Related support groups: Hepatitis C, Daklinza, Daclatasvir

FDA Approves Two Supplemental Indications for Harvoni in Chronic Hepatitis C Patients With Advanced Liver Disease

Posted 18 Feb 2016 by Drugs.com

FOSTER CITY, Calif.--(BUSINESS WIRE)--Feb. 16, 2016-- Gilead Sciences, Inc. (NASDAQ: GILD) today announced that the U.S. Food and Drug Administration (FDA) has approved additional indications for Harvoni (ledipasvir/sofosbuvir) for use in chronic hepatitis C patients with advanced liver disease. Harvoni in combination with ribavirin (RBV) for 12 weeks was approved for use in chronic hepatitis C virus (HCV) genotype 1- or 4-infected liver transplant recipients without cirrhosis or with compensated cirrhosis (Child-Pugh A), and for HCV genotype 1-infected patients with decompensated cirrhosis (Child-Pugh B or C), including those who have undergone liver transplantation. Harvoni is now approved for use in a broader range of patient populations, including HCV genotypes 1, 4, 5 and 6, HCV/HIV-1 coinfection, HCV genotype 1 and 4 liver transplant recipients, and genotype 1-infected patients ... Read more

Related support groups: Hepatitis C, Harvoni, Ledipasvir/sofosbuvir

Zepatier Approved for Chronic Hepatitis C

Posted 3 Feb 2016 by Drugs.com

FRIDAY, Jan. 29, 2016 – Zepatier (a combination of elbasavir and grazoprevir) has been approved by the U.S. Food and Drug Administration to treat chronic infection with the hepatitis C virus, genotypes 1 and 4. Hepatitis C causes liver inflammation, which can lead to liver failure. Most infected people have no symptoms until the onset of liver damage, which could take several years, the FDA said in a news release. Possible symptoms include a yellowing of the eyes and skin known as jaundice, bleeding or liver cancer. Genotype 1 is among the most common forms of hepatitis C, while genotype 4 is among the rarest, the agency said. Some 3 million Americans are believed infected with a form of the virus. Zepatier, sometimes paired with another antiviral drug, ribavirin, was evaluated in 12-to-16-week clinical studies involving nearly 1,400 people. At the end of the studies, between 94 ... Read more

Related support groups: Hepatitis C, Zepatier, Elbasvir/grazoprevir

FDA Approves Zepatier (elbasvir and grazoprevir) for Chronic Hepatitis C Genotypes 1 and 4

Posted 29 Jan 2016 by Drugs.com

January 28, 2016 – The U.S. Food and Drug Administration today approved Zepatier (elbasvir and grazoprevir) with or without ribavirin for the treatment of chronic hepatitis C virus (HCV) genotypes 1 and 4 infections in adult patients. Hepatitis C is a viral disease that causes inflammation of the liver that can lead to diminished liver function or liver failure. Most people infected with HCV have no symptoms of the disease until liver damage becomes apparent, which may take several years. Some people with chronic HCV infection develop cirrhosis over many years, which can lead to complications such as bleeding, jaundice (yellowish eyes or skin), fluid accumulation in the abdomen, infections or liver cancer. According to the Centers for Disease Control and Prevention, approximately 3 million Americans are infected with HCV, of which genotype 1 is the most common and genotype 4 is one of ... Read more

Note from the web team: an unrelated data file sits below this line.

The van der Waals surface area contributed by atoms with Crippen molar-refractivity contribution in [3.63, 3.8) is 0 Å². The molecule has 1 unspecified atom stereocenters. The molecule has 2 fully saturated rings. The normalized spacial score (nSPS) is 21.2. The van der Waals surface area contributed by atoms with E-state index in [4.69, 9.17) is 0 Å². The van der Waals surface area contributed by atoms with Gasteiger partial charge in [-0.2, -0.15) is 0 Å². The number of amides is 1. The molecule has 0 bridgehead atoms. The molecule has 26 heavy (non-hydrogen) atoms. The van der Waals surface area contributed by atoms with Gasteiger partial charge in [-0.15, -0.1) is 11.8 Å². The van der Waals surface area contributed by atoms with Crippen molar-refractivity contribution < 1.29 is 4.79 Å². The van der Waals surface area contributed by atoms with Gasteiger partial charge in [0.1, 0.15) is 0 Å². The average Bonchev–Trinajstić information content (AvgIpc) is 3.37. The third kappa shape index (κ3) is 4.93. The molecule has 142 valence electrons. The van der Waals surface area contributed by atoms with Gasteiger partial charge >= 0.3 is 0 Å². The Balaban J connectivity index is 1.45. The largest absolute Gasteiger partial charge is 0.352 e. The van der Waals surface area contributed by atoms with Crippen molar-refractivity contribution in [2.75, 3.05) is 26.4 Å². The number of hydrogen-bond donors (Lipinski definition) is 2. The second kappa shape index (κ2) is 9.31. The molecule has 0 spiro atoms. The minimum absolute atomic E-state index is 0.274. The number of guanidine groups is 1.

Related support groups: Hepatitis C, Zepatier, Elbasvir/grazoprevir

Hepatitis C Reported at 19 Dialysis Clinics: CDC

Posted 28 Jan 2016 by Drugs.com

THURSDAY, Jan. 28, 2016 – Reports of hepatitis C infections among dialysis patients in the United States are rising, largely because of poor infection control practices, health officials say. Between 2014 and 2015, the U.S. Centers for Disease Control and Prevention received reports of about 36 cases of hepatitis C infection at 19 kidney dialysis clinics in eight states. So far, investigators have determined that patient-to-patient transmission of hepatitis C occurred at nine of those clinics. Lapses in infection control procedures – such as injection safety, cleaning and disinfection, and hand hygiene – were common at these clinics, the CDC reported Wednesday. The exact means of hepatitis C transmission could not be pinpointed, but all of these deficiencies could contribute to transmission of the virus. Hepatitis C, which can cause lifelong liver disease, is spread primarily through ... Read more

Related support groups: Hepatitis C, Renal Failure, Chronic Kidney Disease, Peritoneal dialysis, Hemodialysis